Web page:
Wednesday, August 07, 2013

What I learned from Tony Bennett

When writers start out they generally emulate someone they admire. When my partner, David Isaacs and I started out our first spec script was a pilot. To inspire us at the start of each writing session we listened to the Woody Allen stand-up album. Big surprise that our pilot came out sounding like a bad Woody Allen script.

The trap of course is to not become a clone. How many Tarantino clones are out there? Or Judd Apatow clones?

Same is true in broadcasting. Listen to minor league announcers and you hear a lot of Vin Scully mimics. In basketball, Marv Albert is the one to imitate.

But eventually you have to grow out of that and find your own voice. Take away some lessons but chart your own course.

Tony Bennett was discussing this subject recently in an interview with the Los Angeles Times and said the most fascinating thing. When he was studying singing at the American Academy of Dramatic Arts a professor told him, don’t emulate another singer – emulate an instrument. I thought that was brilliant. You get the emotion and the interpretation without the comparison of another voice. He said jazz pianist Art Tatum was one of his big influences.

Here’s Tony from that interview:

I always loved the jazz pianist Art Tatum, who would build his performance — he would move in and out of the melody — and it would create a very interesting presentation. At the time all the singers — Sinatra, Dick Haymes — would sing what I call a "sweet, straight line," so I established a style where I would change my phrasing or end with a big finish to a song and I was able to create my own style.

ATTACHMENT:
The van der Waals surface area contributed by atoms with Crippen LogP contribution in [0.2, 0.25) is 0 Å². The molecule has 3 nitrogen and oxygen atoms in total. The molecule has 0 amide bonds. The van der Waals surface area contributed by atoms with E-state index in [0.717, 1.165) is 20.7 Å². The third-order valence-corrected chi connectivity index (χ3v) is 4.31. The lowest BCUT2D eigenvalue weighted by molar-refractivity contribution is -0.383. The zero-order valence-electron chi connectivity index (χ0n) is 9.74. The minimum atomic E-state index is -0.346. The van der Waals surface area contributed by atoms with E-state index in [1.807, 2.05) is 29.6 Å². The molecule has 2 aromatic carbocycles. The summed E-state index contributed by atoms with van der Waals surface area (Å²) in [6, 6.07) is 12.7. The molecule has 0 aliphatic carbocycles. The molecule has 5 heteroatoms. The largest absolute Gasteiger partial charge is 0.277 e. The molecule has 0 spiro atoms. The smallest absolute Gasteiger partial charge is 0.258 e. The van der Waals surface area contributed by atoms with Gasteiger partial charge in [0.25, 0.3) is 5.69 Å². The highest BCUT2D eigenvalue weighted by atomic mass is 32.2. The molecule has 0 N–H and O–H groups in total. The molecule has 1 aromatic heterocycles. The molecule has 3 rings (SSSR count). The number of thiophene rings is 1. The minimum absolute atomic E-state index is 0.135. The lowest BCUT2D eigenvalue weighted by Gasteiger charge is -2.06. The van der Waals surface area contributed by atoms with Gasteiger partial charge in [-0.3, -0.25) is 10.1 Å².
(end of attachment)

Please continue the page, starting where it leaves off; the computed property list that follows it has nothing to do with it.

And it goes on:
God bless him and happy 87th birthday, Tony.  

Writers often speak of dialogue as music. There is a rhythm and flow. There are emotions expressed that aren’t in the specific words. The goal is to understand writers, not copy them.

To this day I'll get stuck and think "What would Larry Gelbart do?"  Or "What would Jim Brooks do?"  I'm not thinking "What would they say?"  But how would they attack this problem?   They might avoid sentimentality.  They might find an unexpected attitude that is still consistent with the character but surprising.  They might search for a clever device.   But the device itself, and the attitude, and the jokes and dialogue are all mine.  The sensibility is mine.  The characters are mine.  Just the musical score is theirs. 

So to sum up:  It’s not just pictures -- Maybe notes are also worth a thousand words.

BONUS: From our "Dancin' Homer" episode of THE SIMPSONS


Roger Owen Green said...

Great piece. I saw TB with Diana Krall opening, maybe a decade ago at Tanglewood.

VP81955 said...

Excellent point. As a baseball announcer, I might want to adapt some elements of Vin Scully or Ernie Harwell or Harry Kalas, but it wouldn't do me any good unless I could do it within my own context.